Global Adjustment (GA) fees can add up to 40-60% of a business’ electricity bill. The Ontario Government introduced the Industrial Conservation Initiative (ICI) to encourage large electricity users to shift their consumption. By consuming power during off-peak hours, businesses can reduce a large part of their energy bill. Here are some ways to save on Global Adjustment fees.

What is Global Adjustment? 

All energy users in Ontario pay a Global Adjustment fee. It covers the cost of: 

  • building new electricity infrastructure 
  • maintaining existing resources 
  • providing conservation and demand management programs  

Class A customers have an average monthly peak demand above 5 MW. Their GA charge is based on their load during peak demand. In fact, 5 hours of peak demand per year represents up to 60% of a Class A electricity bill.  

Under the ICI program, GA charges are measured by energy use during coincident peaks. Coincident peaks are the 5 hours of the year when the demand for electricity in Ontario is at its highest. The charges are calculated by looking at a business’ share of the province’s total energy use.  

Peak Power has predicted all GA events over the past 3 years with 95% accuracy. We provide our clients with advance notice so they can prepare their buildings.  

Piggy bank on gold coins

Photo by Braňo on Unsplash

Strategies to Save on Global Adjustment Fees 

Most coincident peaks take place in the summer, when energy use is at its highest. At Peak, we call it GA Season. Here are some ways to cut usage ahead of coincident peak hours. 

1. Adjust Global Temperature 

Increase zone temperature setpoints for the entire facility. There are two ways to do this: 

  1. Absolute setpoint adjustment – increase all zone cooling setpoints to a common, higher value, like 24.5ºC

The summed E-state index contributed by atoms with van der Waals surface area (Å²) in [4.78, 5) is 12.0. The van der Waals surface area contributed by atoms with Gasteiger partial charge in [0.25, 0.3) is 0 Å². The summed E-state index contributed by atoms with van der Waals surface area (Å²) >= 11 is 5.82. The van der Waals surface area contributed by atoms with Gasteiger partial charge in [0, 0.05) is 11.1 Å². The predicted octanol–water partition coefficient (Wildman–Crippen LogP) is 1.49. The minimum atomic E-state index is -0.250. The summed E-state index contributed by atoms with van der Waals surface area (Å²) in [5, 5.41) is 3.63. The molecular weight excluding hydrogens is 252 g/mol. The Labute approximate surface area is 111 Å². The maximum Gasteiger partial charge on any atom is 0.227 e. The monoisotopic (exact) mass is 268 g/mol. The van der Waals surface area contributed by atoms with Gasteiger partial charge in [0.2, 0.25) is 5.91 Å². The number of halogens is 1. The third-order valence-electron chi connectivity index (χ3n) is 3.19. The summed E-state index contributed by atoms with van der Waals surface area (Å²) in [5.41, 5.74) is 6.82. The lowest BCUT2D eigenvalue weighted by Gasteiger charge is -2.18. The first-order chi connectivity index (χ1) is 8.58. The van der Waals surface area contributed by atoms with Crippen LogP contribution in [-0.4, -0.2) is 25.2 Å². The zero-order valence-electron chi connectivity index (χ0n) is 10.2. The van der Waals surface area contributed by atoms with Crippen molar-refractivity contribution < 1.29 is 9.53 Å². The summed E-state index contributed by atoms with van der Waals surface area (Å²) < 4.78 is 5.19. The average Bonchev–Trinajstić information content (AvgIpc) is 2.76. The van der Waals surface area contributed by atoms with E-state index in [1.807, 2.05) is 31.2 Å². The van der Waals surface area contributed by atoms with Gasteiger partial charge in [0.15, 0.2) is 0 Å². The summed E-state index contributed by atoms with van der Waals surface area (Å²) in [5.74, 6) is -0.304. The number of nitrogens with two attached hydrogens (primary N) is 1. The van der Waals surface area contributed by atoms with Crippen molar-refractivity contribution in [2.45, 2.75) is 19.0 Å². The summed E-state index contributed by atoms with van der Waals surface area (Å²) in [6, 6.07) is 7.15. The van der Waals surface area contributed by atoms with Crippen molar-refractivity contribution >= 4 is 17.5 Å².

2. Relative setpoint adjustment – increase all zone cooling setpoints by the same amount, like 2ºC 

Added benefits: If occupants are comfortable with these levels, this can lead to savings all summer. 

Risk: To maintain occupant comfort, follow ASHRAE standards for the rate of temperature changes. 

Time Period 

15 minutes 

30 minutes 

1 hour 

2 hours 

4 hours 

Maximum Operative Temperature Change Allowed

1.1ºC 

1.7ºC 

2.2ºC 

2.8ºC 

3.3ºC 

 
2. “Store” Cool Air When it’s Cheaper 

Decrease temperature setpoints during off-peak hours to cool the building when costs are lower. When the curtailment window hits, increase temperature setpoints to prevent cooling operations from running. 

Added benefits: Buildings in milder climates can use free, night-time outdoor air for cooling. 

Risk: This strategy is only effective when facility managers know about peak demand in advance. Buildings need sufficient time to cool down. 

3.  Optimize Chilled Water Temperature Setpoints 

Cooling load can be reduced by increasing the chilled water to an optimal temperature. 

Added benefit: Raising chilled water temperature increases efficiency of the chiller compressor. 

Risk: This strategy may not be applicable if setpoints are already optimized.  Use your best judgement.  

4. Switch Off Luminaires  

Switch off fractions of or entire luminaires in empty zones. 

Risks: Ensure you are aware of zone occupancy. Otherwise, this may disrupt work. Do not use this strategy in high-security areas. 

Peak Power Can Help You Save

Saving during Global Adjustment season requires your best judgement and knowledge of your building and your occupants. Peak Power can provide additional insights to help facility managers make effective changes. Learn more about how Peak Insight can help you save on operating costs.